ALTHOUGH the outgoing army chief’s counterterrorism efforts in the tribal areas have been widely cited as his biggest success, many have also lauded his involvement in bringing a semblance of peace to Karachi. On a recent farewell visit to Corps V, Karachi, Gen Raheel Sharif told his men that the results of the ongoing law-enforcement operation in the Sindh capital must not be reversed with the change of command in the army. The president also echoed these concerns on Wednesday. Indeed, most residents of Karachi will concur that ever since the Rangers-led operation began in September 2013, the levels of violence in the metropolis have come down. The number of terrorism-related incidents, extortion bids, kidnappings and political murders all appear to have dropped as compared to the days before the operation. Police officials say 3,000 criminals have been apprehended, while business activity has also picked up.
However, Karachi still has many miles to go before it can be declared a safe city. For example, despite the reduction in violence overall, street crime remains endemic — a fact that has been acknowledged in the highest echelons of government. People are held up during traffic jams and in markets and other public places by armed men who do not hesitate to pull the trigger should their victim resist the mugging attempt. Without a sustained campaign against street crime, the gains of the operation will remain limited. Also, while incidents of sectarian terrorism may be down, militant cells are clearly still active in the city, as the killings during Muharram have demonstrated. The operation then has not been without criticism, especially when there have been reports of staged encounters and the torture of suspects in custody.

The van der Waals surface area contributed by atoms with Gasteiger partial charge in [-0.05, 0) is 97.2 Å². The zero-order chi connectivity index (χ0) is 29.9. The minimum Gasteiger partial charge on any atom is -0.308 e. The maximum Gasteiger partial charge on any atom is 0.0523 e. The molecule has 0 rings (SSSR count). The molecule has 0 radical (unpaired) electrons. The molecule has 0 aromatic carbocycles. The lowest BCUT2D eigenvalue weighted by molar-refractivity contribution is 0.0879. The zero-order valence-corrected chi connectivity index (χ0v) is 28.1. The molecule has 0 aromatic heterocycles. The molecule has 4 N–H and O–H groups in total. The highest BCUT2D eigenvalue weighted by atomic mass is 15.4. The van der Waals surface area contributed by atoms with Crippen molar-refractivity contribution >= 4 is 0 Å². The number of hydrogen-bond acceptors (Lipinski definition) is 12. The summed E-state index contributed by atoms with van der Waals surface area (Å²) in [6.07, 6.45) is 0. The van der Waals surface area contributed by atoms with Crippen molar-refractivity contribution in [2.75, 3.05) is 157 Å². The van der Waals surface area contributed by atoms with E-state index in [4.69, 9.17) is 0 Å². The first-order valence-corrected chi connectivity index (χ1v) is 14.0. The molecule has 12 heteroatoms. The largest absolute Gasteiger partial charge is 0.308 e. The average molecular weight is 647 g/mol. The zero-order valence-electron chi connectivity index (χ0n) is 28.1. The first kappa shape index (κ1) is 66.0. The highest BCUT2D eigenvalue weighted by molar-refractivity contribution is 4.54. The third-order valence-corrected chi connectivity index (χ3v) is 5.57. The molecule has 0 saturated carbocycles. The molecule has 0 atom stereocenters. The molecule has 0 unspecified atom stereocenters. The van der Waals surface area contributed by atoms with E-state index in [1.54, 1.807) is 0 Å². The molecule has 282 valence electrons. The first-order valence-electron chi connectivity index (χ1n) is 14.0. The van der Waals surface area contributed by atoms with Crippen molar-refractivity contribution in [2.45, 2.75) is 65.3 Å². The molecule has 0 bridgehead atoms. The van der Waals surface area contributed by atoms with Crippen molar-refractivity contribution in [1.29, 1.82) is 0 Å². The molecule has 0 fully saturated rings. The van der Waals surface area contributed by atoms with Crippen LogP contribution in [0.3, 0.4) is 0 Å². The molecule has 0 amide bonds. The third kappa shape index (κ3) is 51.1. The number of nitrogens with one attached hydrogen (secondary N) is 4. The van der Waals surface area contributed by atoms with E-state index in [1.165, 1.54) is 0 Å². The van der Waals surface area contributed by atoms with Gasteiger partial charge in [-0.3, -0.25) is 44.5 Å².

To truly consolidate the gains of the three-year-old operation, the authorities — specifically the provincial government, the elected mayor, the police force and the military — must look at the bigger picture. While a militarised approach to policing — by having the Rangers spearhead the operation — may have brought temporary respite, in the long term, peace in Karachi can only be established through a depoliticised, professional local police force recruited on merit, and that knows the city and its problems. Also, law-enforcement efforts must be complemented by good governance, something the city has been lacking for decades. Arguably, Karachi’s vast ungoverned spaces and growing informality provide oxygen to a plethora of rackets, including criminal and militant enterprises. Along with a strong police force, it is critical that the elected local government — led by the city mayor — has genuine powers to govern all aspects of civic life. The provincial cabinet and bureaucracy cannot be expected to assess the conditions and needs of Karachi’s sprawling neighbourhoods; this is the job of the representatives elected from these areas. Good governance and law and order have a symbiotic relationship and cannot work in isolation.
Published in Dawn, November 25th, 2016